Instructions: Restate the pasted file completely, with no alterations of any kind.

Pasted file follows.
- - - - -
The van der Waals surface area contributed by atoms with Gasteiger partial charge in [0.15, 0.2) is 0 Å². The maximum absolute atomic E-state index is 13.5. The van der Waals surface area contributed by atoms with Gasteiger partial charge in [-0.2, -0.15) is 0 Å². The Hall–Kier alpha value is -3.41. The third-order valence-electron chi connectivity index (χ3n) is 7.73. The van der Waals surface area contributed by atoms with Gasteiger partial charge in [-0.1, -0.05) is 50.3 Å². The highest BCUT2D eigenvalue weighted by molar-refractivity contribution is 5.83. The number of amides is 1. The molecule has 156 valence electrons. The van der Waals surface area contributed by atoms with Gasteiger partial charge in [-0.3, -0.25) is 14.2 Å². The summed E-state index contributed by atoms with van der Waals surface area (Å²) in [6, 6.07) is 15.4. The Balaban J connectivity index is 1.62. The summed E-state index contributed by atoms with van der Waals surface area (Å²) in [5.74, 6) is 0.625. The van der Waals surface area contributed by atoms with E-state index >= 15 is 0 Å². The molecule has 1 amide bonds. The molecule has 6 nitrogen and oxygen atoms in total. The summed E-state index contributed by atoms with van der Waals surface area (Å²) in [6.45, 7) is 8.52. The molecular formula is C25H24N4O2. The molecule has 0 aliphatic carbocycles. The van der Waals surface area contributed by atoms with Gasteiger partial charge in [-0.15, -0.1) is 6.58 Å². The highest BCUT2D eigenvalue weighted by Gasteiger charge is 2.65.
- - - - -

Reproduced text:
The van der Waals surface area contributed by atoms with Gasteiger partial charge in [0.15, 0.2) is 0 Å². The maximum absolute atomic E-state index is 13.5. The van der Waals surface area contributed by atoms with Gasteiger partial charge in [-0.2, -0.15) is 0 Å². The Hall–Kier alpha value is -3.41. The third-order valence-electron chi connectivity index (χ3n) is 7.73. The van der Waals surface area contributed by atoms with Gasteiger partial charge in [-0.1, -0.05) is 50.3 Å². The highest BCUT2D eigenvalue weighted by molar-refractivity contribution is 5.83. The number of amides is 1. The molecule has 156 valence electrons. The van der Waals surface area contributed by atoms with Gasteiger partial charge in [-0.3, -0.25) is 14.2 Å². The summed E-state index contributed by atoms with van der Waals surface area (Å²) in [6, 6.07) is 15.4. The Balaban J connectivity index is 1.62. The summed E-state index contributed by atoms with van der Waals surface area (Å²) in [5.74, 6) is 0.625. The van der Waals surface area contributed by atoms with E-state index >= 15 is 0 Å². The molecule has 1 amide bonds. The molecule has 6 nitrogen and oxygen atoms in total. The summed E-state index contributed by atoms with van der Waals surface area (Å²) in [6.45, 7) is 8.52. The molecular formula is C25H24N4O2. The molecule has 0 aliphatic carbocycles. The van der Waals surface area contributed by atoms with Gasteiger partial charge in [-0.15, -0.1) is 6.58 Å². The highest BCUT2D eigenvalue weighted by Gasteiger charge is 2.65.